Responding to latest official inflation figures, showing that inflation fell to 2.4% in April, Tej Parikh, Senior Economist at the Institute of Directors, said:
”The continued drop in inflation is welcome, but underlying price increases in motor fuels are likely to frustrate consumers and businesses over the coming months.
“With geopolitical tensions pushing up oil prices, higher fuel costs have partly countered the downward effect of weaker currency passing out of the figures, as these costs represent a key outlay for consumers.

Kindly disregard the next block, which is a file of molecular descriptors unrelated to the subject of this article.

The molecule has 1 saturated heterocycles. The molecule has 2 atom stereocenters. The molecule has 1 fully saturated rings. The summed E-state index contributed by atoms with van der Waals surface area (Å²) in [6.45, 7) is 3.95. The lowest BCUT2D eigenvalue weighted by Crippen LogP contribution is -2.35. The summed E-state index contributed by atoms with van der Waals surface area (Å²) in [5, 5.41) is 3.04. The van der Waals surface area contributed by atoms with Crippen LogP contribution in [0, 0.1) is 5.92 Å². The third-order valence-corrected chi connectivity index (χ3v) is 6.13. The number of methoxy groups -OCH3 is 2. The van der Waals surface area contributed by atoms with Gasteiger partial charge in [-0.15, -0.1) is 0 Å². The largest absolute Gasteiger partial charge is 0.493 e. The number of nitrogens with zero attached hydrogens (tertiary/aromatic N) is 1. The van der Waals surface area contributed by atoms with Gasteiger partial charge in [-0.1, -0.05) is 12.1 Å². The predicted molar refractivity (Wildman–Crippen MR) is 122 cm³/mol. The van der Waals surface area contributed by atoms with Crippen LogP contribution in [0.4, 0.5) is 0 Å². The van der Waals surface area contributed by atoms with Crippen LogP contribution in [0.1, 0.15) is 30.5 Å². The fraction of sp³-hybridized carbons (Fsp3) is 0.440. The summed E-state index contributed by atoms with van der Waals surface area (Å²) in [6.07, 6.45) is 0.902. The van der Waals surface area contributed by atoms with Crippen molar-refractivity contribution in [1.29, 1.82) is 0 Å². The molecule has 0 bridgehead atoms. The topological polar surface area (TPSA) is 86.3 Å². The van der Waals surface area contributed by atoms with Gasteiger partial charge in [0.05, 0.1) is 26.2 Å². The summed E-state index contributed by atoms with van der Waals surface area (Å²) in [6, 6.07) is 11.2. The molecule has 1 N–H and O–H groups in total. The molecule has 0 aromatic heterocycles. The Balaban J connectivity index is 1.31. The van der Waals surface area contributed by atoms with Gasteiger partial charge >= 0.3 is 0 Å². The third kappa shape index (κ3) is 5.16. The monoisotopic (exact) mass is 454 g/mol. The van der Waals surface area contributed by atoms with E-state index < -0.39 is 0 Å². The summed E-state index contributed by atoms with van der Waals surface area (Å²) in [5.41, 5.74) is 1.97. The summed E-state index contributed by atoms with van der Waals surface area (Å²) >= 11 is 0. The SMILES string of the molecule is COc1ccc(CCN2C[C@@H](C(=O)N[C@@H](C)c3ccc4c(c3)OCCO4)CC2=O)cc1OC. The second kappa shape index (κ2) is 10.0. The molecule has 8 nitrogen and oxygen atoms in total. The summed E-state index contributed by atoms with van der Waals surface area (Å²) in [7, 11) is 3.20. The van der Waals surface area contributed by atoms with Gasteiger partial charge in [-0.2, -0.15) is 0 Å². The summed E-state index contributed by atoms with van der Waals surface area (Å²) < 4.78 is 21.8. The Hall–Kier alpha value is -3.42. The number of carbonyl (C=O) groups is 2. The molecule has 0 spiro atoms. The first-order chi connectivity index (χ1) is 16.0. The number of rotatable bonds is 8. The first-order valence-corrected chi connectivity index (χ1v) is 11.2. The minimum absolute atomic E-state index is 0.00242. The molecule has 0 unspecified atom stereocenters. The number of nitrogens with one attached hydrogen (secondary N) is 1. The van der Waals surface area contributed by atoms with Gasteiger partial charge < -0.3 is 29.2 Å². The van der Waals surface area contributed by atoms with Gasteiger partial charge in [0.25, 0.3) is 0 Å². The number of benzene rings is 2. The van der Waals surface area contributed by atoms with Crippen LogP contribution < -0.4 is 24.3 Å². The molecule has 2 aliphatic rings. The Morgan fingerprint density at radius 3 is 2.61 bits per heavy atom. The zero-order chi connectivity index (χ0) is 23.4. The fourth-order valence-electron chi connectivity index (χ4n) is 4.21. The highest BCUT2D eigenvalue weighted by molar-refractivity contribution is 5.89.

“The rise in oil prices comes with unfortunate timing. Buoyed by fast-falling inflation, households were becoming increasingly confident about their finances, while business were recovering from high import prices. But for the summer months at least, we’re likely to see some continued upward pressure on domestic prices and therefore restraint in consumer spending.”On implications for the Bank of England:
“Although the Bank of England has tended to look past oil price shocks previously, a lot now depends on the economy’s ‘bouncebackability' from a weak start to the year. A rebound in growth this quarter combined with a persistent impact from higher oil prices may just force the MPC’s hand and lead to rate rises at its August meeting.”